I have to be honest.  I managed my expectations right down.  People complained about how expensive it was in Iceland and I knew I was going to be traveling to a winter country and if anyone knows me, they know I am not a fan of the winter.  I kept telling Pete to not think of it as a holiday and think more along the lines of adventure and I imagined us packing picnic lunches and suppers as the food would be too expensive and eating on the road as we ventured around.  I went out and bought thermals, boots, gloves, the whole shebang and didn't get too excited when the time finally arrived for us to go.  I couldn't have been more blown away and in awe of a country which is really not that far away and yet, so incredibly different, beautiful and surreal.


The first little bit of odd to hit me when we touched down at Keflavic airport was the fact that it was 10.15am and the sun was only just rising.  This became the main challenge of our holiday - chasing the sunlight - as there is a very limited amount of day light in the winter months.  With the sun rising around 10-10:30am'ish and setting between 5-5:30pm'ish you are very limited to how far you can travel especially if you are based in Reykjavik.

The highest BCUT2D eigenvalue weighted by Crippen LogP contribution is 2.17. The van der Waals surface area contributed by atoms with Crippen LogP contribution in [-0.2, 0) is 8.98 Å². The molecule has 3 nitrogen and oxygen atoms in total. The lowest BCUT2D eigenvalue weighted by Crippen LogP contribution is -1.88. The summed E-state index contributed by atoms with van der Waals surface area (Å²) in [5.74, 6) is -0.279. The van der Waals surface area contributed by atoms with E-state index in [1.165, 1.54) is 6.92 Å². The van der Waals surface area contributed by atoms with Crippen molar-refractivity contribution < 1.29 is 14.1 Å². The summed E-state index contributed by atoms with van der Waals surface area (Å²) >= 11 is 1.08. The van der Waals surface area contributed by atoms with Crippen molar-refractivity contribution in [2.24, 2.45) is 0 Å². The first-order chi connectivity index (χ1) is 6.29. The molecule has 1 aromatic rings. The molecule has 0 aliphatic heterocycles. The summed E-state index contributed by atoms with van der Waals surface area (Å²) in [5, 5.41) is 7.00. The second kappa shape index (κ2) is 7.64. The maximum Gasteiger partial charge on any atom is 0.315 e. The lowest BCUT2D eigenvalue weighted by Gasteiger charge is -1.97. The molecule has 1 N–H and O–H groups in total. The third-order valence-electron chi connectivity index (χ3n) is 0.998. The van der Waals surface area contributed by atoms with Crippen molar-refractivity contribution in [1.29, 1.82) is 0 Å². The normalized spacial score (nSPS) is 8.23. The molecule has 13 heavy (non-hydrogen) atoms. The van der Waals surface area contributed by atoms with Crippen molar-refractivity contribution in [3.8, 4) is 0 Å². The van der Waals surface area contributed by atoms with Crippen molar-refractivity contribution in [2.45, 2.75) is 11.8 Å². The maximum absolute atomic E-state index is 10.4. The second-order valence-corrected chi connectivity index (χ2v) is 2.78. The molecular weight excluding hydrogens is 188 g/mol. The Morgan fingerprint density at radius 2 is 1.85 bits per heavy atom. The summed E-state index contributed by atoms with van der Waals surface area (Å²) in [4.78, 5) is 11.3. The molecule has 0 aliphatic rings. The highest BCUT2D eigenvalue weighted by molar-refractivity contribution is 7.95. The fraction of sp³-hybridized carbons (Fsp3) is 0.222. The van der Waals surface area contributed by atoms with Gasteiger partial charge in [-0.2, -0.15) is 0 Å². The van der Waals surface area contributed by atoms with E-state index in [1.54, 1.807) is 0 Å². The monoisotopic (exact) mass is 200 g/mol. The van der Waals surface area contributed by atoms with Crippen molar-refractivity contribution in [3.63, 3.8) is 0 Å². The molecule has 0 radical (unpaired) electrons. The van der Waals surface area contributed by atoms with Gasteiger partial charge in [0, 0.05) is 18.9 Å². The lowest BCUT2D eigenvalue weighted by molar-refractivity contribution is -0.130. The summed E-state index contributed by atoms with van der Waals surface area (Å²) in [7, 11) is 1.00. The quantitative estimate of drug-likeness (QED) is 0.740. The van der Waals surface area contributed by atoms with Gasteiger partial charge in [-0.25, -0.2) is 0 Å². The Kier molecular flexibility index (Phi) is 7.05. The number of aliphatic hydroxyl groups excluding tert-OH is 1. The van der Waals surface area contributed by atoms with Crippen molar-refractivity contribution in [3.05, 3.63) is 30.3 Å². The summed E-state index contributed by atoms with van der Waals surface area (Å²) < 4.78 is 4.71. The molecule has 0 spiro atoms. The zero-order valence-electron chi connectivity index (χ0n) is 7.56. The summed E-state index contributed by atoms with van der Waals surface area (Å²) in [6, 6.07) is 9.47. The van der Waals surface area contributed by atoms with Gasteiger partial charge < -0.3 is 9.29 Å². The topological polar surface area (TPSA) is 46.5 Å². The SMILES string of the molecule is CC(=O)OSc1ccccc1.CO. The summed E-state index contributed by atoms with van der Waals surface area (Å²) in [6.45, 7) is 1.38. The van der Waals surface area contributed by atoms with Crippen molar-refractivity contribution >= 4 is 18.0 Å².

Sun rise at 10.15am as we landed at Keflavic Airport Iceland

My second surprise was Reykjavik.  I totally had the wrong idea in my head!  I had seen some pictures and imagined it to be a small harbour town - pretty of course - but I was totally surprised by the actual size of it.  Don't be mislead, Reykjavik is big!  The main area - or centre of town if you like, is smallish with one or two narrow main roads which pass along a stream of restaurants and hotels and seem to lead straight to the harbour.  But move outside of that and it sprawls out ahead of you with tall buildings, more hotels, and a conglomerate of industries.  I saw HP and Mercedes Benz, to name just a few and while it won't compare to any of the major cities in the UK its not a tiny little hamlet either.  With the amount of tourism Iceland is getting right now, I imagine they are growing at a rapid rate and by all the construction cranes that I saw dotted all over the city, it would certainly seem so.